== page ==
I’m thinking about next year’s garden already. Here’s my plan:

  1. A good end of season weeding in the fall. (It’s a jungle out there.)
  2. Plant some greens in the mini greenhouse again this fall. They did well last year.
  3. Let the plants that are doing well reseed themselves wherever they want. (I don’t have any hybrids right now.)
  4. Try again next year with tomatoes, cucumbers, zucchini, and peppers from the nursery.

The thing about getting plants from the local nursery is they are not only hardier than the seedlings I grow myself, they are also better suited to our planting zone. I usually buy my seeds from Seed Savers Exchange because they’re heirloom varieties, but I’m learning they don’t all grow well here.

How is your garden this year? Are you getting much of a harvest? Are you planning next year’s garden yet?

Year of Projects Week 5/52 — Tansy Hapazome

Fiber Art / Natural Dyeing

I managed to get out into the garden this morning to weed and noticed it’s time to harvest the tansy! Tansy is one of those dye plants with natural tannins like indigo, so it doesn’t need a mordant. I decided to test a Hapazome print on the edges of my remaining indigo printed Virginia cotton.

I’m pleased with how this came out. Now I need to decide if I want to continue to print on this fabric, or order more. I think I will order more, as I want to experiment with black walnut leaves and iron mordant.

I may also kettle dye some Virginia cotton and wool yarn with tansy this week. Since this blend of fibers doesn’t take readily to acid dyes or fiber reactive dyes for plant fibers, a natural dye pot may be just the thing it needs!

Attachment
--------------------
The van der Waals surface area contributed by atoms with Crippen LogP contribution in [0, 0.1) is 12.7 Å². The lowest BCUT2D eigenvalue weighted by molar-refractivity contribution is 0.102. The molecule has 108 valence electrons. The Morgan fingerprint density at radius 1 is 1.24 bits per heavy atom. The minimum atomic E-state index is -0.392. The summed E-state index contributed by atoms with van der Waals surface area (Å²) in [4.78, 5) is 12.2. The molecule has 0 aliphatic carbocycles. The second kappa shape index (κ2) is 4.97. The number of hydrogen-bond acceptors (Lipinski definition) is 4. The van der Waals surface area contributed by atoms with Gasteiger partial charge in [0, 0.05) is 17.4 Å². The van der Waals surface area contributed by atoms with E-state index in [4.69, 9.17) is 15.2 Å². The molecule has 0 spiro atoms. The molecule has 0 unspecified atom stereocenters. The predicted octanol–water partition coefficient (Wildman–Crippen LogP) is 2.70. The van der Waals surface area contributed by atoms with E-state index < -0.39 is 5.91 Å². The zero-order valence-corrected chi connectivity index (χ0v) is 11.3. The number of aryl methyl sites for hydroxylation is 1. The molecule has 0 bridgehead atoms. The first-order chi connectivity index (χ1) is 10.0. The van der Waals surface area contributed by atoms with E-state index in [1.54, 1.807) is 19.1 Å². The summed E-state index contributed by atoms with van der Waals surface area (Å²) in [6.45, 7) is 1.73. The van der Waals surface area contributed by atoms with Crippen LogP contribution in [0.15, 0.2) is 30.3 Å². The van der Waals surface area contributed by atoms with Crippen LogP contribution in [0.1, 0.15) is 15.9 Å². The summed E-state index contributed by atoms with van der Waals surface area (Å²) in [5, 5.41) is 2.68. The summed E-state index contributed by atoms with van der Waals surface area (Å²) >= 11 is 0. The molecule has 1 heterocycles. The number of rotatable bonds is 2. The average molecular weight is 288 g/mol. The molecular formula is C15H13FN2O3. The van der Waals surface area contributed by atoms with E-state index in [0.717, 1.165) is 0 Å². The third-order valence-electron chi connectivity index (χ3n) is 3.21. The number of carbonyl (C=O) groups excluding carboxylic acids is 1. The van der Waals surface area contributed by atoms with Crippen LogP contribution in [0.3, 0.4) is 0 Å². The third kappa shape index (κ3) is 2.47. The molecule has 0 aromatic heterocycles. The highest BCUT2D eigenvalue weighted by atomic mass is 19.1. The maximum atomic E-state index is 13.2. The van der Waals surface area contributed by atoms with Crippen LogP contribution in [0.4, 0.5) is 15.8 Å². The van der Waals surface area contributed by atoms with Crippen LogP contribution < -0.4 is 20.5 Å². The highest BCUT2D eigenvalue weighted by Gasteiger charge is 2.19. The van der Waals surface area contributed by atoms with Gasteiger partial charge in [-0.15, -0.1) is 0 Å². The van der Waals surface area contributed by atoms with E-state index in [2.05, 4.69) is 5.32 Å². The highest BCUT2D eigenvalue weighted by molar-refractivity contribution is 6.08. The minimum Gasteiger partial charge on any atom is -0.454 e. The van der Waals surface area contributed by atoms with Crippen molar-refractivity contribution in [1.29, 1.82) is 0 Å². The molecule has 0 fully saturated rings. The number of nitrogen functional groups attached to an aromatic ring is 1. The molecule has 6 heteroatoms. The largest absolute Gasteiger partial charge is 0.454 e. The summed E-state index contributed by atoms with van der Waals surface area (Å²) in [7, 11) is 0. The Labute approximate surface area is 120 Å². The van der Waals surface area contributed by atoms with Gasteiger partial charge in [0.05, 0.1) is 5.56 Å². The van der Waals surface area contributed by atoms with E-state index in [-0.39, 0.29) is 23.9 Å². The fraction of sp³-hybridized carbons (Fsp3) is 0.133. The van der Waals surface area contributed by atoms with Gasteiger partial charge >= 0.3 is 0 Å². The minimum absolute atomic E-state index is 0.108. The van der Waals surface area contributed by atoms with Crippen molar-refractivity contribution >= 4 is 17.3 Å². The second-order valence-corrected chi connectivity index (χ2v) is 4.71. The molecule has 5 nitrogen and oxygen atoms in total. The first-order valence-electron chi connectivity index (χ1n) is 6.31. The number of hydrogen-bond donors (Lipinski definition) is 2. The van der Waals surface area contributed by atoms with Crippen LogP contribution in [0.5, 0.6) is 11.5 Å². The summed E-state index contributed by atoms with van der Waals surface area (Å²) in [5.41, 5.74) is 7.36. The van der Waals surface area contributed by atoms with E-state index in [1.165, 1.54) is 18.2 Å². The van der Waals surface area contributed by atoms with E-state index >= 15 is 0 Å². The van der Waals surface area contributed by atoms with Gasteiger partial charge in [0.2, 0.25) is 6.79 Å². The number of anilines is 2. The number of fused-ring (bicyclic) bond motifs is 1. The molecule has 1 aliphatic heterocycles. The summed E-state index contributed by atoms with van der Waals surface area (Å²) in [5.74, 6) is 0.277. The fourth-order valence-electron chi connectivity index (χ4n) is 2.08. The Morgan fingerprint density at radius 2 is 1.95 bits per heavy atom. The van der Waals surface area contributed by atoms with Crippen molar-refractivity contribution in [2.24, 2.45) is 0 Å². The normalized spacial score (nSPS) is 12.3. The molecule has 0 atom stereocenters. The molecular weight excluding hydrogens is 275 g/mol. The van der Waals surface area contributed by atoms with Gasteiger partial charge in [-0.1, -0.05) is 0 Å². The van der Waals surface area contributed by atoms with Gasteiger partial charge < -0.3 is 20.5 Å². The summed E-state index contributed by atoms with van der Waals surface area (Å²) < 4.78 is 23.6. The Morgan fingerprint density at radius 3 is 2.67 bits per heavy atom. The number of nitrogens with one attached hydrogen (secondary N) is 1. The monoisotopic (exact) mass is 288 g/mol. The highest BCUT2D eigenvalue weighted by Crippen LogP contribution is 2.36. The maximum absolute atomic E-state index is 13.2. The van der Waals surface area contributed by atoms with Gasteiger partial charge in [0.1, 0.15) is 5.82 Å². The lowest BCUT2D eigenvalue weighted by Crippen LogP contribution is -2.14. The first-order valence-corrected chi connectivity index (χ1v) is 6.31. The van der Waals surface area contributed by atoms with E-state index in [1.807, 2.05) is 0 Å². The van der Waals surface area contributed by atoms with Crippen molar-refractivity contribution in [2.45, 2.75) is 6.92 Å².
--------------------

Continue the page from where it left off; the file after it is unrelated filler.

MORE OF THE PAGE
My flax is also ready to harvest. There are a few stalks that are already too far gone with ripe seed heads, but most is still ok. So that’s another fiber art project this week.

Knitting

I’m super close to finishing my Halloween Livie shawl. One more section then bind off!

Sewing

I should finish my Gather dress and Bob’s Marvel shirt this week.

Spinning

Since I came down with Covid, I didn’t spin for the last week of Tour de Fleece. I need to oil my wheel and get back to spinning.

This has been a Year of Projects (YOP) update. You can read my updated list here, and my original list at this link. You can find out more about the group on Ravelry or Backstage Kath’s YOP bloggers list.

Thorsday Garden Update

The Calendula is one of the few plants thriving in the garden this year.

I’m finally starting to get Tansy buttons! I look forward to dyeing with these.

The flax is going gangbusters. It’s close to time to harvest!

The dye plants that survived the spring slugs are doing well: indigo, madder, and black hollyhocks. The soapwort survived the transplant. I’ve even got a secret okra plant!

I haven’t seen any frogs in a few days. I hear them singing in the woods, though. Maybe it’s mating season?

It’s a Jungle Out There

You know how they say when you time travel you shouldn’t change anything, because you could change everything that follows? The same is true of nature. If you change the habitat, for example add a little pond for frogs to eat your slugs, you might end up with water spiders.

Water spiders?! Yes, water spiders. I have yet to identify this one. I thought maybe it was dead. It was nearly as big as my little frogs. Then I googled “water spiders” and found out there are indeed water spiders that eat tadpoles. Oh no you don’t. I scooped it up and put it in the grass. Are those baby spiders on its back? Is this a wolf spider? I see they do that. Anyway, no frogs for you!